I just started to write the regular Friday Joke blog and the news broke that Prime Minister* (for now) Liz Truss has sacked her Chancellor Kwasi Kwarteng. He now has the record as the shortest ever serving chancellor.  After 70 years of a Monarch who was probably the greatest poker player ever (she never gave a tell, no matter what the situation), we now have a King who likes to crack a joke (and stick the knife in). 

When he met the Prime Minister yesterday, his response to her greeting was "Back again, dear oh Dear".

You really couldn't make it up. Back in the days before #Brexit, when the UK used to be a serious country, I was a republican and believed that in a modern democracy, the Royal Family was an outdated anachronism. I took the view that out of respect to the Queen, we should wait until her passing before talking about a better way of doing things.  I'm sorry to say, I've completely changed my mind. An electorate that votes for the act of national self harm that is #Brexit and then elected Boris Johnson and a party that set up the total calamity that was the enthronement of Liz Truss simply can't be trusted to choose the head of state. Far better to have a King, who at least we can pretend wasn't our fault.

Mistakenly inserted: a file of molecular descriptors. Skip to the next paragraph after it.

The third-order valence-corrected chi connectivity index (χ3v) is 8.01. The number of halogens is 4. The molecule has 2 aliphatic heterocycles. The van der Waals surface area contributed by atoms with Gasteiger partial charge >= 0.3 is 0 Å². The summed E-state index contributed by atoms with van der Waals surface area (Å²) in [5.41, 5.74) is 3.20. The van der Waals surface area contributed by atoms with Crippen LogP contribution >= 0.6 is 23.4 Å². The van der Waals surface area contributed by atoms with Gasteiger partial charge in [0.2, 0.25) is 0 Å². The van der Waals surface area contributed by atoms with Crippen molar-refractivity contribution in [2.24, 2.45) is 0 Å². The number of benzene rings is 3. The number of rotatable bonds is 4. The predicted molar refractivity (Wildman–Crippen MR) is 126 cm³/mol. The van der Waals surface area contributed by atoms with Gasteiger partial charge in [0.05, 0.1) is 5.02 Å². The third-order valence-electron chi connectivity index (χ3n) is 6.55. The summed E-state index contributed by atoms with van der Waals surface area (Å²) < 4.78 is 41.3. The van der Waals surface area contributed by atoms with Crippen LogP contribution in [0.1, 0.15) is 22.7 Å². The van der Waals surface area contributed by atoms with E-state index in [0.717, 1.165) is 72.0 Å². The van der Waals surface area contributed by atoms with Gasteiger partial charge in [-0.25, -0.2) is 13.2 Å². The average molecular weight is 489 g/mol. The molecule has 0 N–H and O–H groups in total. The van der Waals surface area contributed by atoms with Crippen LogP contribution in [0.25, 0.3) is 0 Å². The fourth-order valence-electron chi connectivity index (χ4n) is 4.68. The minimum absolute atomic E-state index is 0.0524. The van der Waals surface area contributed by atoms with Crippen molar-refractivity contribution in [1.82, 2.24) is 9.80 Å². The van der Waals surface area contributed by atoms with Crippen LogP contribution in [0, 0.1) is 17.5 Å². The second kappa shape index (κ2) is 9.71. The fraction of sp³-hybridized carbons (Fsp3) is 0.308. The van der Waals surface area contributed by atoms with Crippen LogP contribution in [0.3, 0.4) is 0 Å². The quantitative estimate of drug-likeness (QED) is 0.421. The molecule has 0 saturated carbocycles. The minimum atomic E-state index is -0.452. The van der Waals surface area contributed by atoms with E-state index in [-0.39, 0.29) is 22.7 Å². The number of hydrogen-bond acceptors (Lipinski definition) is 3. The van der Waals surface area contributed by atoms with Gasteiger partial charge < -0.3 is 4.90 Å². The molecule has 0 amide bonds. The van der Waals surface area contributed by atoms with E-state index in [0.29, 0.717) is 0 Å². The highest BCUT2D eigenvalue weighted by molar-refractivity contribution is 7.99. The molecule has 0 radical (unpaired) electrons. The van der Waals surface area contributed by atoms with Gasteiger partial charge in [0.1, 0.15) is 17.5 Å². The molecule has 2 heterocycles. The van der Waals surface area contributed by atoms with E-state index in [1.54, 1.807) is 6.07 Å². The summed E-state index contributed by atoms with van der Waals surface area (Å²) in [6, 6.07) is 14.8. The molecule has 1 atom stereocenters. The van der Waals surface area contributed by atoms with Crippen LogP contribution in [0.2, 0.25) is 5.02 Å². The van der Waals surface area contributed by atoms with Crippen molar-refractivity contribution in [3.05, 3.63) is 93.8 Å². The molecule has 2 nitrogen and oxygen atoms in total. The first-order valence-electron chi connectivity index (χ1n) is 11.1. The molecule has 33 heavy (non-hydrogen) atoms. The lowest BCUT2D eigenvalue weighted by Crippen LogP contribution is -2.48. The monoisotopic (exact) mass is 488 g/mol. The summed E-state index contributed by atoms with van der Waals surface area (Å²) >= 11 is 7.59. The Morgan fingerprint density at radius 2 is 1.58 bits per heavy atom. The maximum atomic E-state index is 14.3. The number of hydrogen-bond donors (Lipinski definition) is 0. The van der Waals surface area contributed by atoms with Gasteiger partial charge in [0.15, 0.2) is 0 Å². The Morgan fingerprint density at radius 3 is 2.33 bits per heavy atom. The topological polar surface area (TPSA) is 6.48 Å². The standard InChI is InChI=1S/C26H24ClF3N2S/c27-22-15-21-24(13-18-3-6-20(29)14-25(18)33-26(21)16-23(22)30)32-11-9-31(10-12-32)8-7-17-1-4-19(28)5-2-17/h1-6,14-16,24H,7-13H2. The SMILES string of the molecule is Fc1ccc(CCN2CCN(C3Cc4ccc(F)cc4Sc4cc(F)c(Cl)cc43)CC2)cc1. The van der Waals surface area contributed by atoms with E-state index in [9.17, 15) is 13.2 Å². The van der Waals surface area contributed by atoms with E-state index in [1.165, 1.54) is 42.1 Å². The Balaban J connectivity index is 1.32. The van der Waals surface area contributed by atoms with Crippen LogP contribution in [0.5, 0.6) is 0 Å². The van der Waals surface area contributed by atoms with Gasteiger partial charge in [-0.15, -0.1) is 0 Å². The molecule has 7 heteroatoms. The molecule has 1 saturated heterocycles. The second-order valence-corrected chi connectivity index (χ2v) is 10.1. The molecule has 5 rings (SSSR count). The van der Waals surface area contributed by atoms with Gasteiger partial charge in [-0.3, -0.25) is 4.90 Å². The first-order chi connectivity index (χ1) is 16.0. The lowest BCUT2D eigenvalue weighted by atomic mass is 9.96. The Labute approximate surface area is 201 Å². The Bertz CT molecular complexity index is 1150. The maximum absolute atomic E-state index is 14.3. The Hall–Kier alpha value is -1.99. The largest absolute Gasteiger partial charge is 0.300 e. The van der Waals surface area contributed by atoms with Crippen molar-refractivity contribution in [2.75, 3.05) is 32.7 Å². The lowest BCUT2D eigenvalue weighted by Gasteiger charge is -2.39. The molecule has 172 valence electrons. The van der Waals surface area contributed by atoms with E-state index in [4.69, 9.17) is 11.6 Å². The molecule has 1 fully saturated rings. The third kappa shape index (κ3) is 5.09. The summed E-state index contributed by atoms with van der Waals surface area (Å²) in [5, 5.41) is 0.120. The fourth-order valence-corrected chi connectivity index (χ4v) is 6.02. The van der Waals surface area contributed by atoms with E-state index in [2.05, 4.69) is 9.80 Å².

The sad truth is that the UK has ceased to function as a serious country since Brexit and Boris stripped the Tories of all of their wise old grey heads. I'm not a Tory, but I always took solace in the fact that even though they were mean spirited and didn't care about the most vulnerable in our society, they were a safe pair of hands for the economy. I may not have agreed with their policies, but I never thought they'd destroy or fiscal credibility.  How wrong I was. 

Kwarteng broke the primary rule that Tory and Labour chancellors have worked under since the last Tory induced meltdown under Anthony Barber. That rule is that you don't pay for tax cuts out of public borrowing. Break that rule and the marlkets will destroy you. I've no idea what persuaded Liz Truss and Kwarteng to ignore this rule. Either they simply refused to listen or they have surrounded themselves with idiots. The best thing Liz Truss could possibly do is to step aside and let Rishi Sunak take over, fall on her sword and say "For the good of the Kingdom, I admit that I was the wrong person for the job". 

God Save The King